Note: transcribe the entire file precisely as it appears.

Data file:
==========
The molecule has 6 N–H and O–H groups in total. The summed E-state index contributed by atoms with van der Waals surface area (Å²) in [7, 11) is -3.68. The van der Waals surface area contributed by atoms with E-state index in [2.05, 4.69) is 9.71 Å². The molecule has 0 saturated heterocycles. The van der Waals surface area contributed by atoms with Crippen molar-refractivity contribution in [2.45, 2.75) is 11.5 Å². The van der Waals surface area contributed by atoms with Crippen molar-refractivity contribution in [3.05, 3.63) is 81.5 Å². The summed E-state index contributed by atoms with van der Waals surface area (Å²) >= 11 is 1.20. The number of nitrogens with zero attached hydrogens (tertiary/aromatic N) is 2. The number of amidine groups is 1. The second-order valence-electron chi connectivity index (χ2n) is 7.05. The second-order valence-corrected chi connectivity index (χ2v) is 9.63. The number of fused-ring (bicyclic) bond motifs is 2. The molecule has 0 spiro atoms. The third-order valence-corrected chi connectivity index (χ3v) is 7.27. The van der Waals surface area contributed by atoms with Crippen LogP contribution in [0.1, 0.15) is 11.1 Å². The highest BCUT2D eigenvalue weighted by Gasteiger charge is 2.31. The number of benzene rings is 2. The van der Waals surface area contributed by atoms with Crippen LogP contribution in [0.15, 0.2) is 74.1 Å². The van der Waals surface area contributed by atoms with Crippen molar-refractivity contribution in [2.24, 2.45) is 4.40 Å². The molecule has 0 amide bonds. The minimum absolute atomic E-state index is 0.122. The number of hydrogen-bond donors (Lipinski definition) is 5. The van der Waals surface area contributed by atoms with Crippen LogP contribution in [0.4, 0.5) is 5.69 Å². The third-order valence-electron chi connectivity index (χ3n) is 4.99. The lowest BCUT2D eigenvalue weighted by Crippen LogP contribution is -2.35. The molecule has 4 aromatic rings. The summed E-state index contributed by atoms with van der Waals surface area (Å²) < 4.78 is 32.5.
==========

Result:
The molecule has 6 N–H and O–H groups in total. The summed E-state index contributed by atoms with van der Waals surface area (Å²) in [7, 11) is -3.68. The van der Waals surface area contributed by atoms with E-state index in [2.05, 4.69) is 9.71 Å². The molecule has 0 saturated heterocycles. The van der Waals surface area contributed by atoms with Crippen molar-refractivity contribution in [2.45, 2.75) is 11.5 Å². The van der Waals surface area contributed by atoms with Crippen molar-refractivity contribution in [3.05, 3.63) is 81.5 Å². The summed E-state index contributed by atoms with van der Waals surface area (Å²) >= 11 is 1.20. The number of nitrogens with zero attached hydrogens (tertiary/aromatic N) is 2. The number of amidine groups is 1. The second-order valence-electron chi connectivity index (χ2n) is 7.05. The second-order valence-corrected chi connectivity index (χ2v) is 9.63. The number of fused-ring (bicyclic) bond motifs is 2. The molecule has 0 spiro atoms. The third-order valence-corrected chi connectivity index (χ3v) is 7.27. The van der Waals surface area contributed by atoms with Crippen LogP contribution in [0.1, 0.15) is 11.1 Å². The highest BCUT2D eigenvalue weighted by Gasteiger charge is 2.31. The number of benzene rings is 2. The van der Waals surface area contributed by atoms with Crippen LogP contribution in [0.15, 0.2) is 74.1 Å². The van der Waals surface area contributed by atoms with Crippen molar-refractivity contribution in [2.24, 2.45) is 4.40 Å². The molecule has 0 amide bonds. The minimum absolute atomic E-state index is 0.122. The number of hydrogen-bond donors (Lipinski definition) is 5. The van der Waals surface area contributed by atoms with Crippen LogP contribution in [0.4, 0.5) is 5.69 Å². The third-order valence-electron chi connectivity index (χ3n) is 4.99. The lowest BCUT2D eigenvalue weighted by Crippen LogP contribution is -2.35. The molecule has 4 aromatic rings. The summed E-state index contributed by atoms with van der Waals surface area (Å²) < 4.78 is 32.5.